Plodding — that’s the only way to describe them. Deep snow blankets the winter landscape of the bison in Yellowstone National Park and plod they must through both the winter and the landscape. These mighty beasts don’t waste a calorie of energy if they can avoid it.
Their apparent lethargy is deceptive; it doesn’t imply weakness or slowness, but essential energy conservation in the harsh winters in that scenic swath of the United States straddling northwest Wyoming and parts of southern Montana and eastern Idaho.
Content to slowly and rhythmically push at the snow, a bison uses its massive head like a bulldozer blade; gentle sideways swings pile up mounds of snow, leaving grass forage exposed and their faces frosted. Their pace seems sluggish, gentle, but I watched, impressed, as a small herd disturbed by a snowmobile broke from standing into a fast trot — suddenly they were an unstoppable, awesome mass in motion.
Conflict in paradise
Interactions with buzzing, roaring snowmobiles are a significant issue in Yellowstone — and a controversial one, as recreational users of the groomed roads disturb the animals’ peace, so putting themselves in conflict with wildlife watchers in that winter paradise. I heard tell of one witless snowmobiler who playfully sidled up to a bison and slapped it on the rump. Energy conservation not withstanding, the bison was miffed at being manhandled. With a casual toss of its bulldozer head, it lobbed man and machine off the road, across a ditch and into the forest. My sympathies lay with the bison. Winter is a stressful enough season without such stupid human behavior to boot.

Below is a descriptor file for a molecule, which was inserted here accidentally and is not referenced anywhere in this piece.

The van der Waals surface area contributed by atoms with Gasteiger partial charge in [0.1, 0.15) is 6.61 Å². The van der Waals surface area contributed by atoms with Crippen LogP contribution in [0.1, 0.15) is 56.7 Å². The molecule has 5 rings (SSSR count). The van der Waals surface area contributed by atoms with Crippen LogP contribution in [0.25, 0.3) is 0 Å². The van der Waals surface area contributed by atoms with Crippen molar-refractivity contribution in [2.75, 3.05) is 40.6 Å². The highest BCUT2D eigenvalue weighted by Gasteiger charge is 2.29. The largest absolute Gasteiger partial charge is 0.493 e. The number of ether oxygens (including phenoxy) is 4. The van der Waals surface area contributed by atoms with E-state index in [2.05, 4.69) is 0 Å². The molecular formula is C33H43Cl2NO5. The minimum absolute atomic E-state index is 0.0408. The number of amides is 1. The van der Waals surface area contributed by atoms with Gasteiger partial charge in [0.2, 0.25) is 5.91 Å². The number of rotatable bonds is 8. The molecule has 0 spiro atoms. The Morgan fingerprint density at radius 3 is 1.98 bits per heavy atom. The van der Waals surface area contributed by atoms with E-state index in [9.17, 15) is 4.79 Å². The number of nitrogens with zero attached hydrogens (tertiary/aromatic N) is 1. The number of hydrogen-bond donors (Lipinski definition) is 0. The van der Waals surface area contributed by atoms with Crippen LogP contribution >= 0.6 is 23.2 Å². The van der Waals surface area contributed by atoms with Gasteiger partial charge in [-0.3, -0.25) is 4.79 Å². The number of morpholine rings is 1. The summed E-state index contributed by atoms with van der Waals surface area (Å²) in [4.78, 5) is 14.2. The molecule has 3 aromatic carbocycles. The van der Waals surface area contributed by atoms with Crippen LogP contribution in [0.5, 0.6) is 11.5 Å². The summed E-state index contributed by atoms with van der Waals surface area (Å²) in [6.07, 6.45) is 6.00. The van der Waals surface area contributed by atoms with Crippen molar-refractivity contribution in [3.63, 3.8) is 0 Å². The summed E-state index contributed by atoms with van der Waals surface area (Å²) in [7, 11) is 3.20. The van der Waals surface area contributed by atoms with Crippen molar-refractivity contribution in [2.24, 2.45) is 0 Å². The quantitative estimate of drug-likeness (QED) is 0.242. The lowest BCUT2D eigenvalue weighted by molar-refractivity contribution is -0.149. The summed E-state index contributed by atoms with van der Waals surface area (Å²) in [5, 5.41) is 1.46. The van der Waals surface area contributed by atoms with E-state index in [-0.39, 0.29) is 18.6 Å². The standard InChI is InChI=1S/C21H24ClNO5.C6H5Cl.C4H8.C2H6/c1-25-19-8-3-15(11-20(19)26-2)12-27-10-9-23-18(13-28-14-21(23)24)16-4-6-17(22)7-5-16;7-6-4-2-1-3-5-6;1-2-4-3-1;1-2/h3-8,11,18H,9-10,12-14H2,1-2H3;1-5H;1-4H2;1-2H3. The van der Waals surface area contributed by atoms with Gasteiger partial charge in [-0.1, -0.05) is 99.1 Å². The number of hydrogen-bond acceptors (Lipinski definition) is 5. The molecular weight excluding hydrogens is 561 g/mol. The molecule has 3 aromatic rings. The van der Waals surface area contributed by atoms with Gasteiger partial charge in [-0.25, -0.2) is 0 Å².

Energy is at a premium in winter. The low sun provides little warmth, and much of its energy reflects right back off the snow, though the dark coats of animals such as the bison help them absorb heat to some extent. Thermal areas such as Yellowstone’s geysers and hot springs are important, too, and around them — as around outdoor onsen in Japan — insects remain active all year, in turn helping small birds eke out a winter living. In Yellowstone, bison are naturally drawn to the thermal areas, where they bed down for the night, though in the morning they still awaken rimed with hoarfrost.
A little warmth here, a little sun there, and perhaps some grazing in between — whichever way you look at it though, winter is a tough season and Yellowstone’s wolf packs howl their willingness to snap up any animal that runs short of life-giving energy. The wolves won’t waste energy, either, and are quick to recycle weakening elk, deer or bison.
It was with memories of how life plods through those Yellowstone winters and the challenge such conditions pose that I pitched my tent recently in a similar winter landscape beside Lake Kussharo in Akan National Park.
The predawn temperature plunged to minus 18.5, and when I woke in the morning it was to whiteness — inside my tent, where my breath had condensed on the fabric and everywhere was thickly frosted except, thankfully, my face. I lay for a while there in my high-tech, insulated fabrics, enjoying the cozy warmth and reveling in the challenge and pleasure of winter camping. But I, of course, could escape the elements at any time, unlike the creatures I was there to watch.
Minutes from death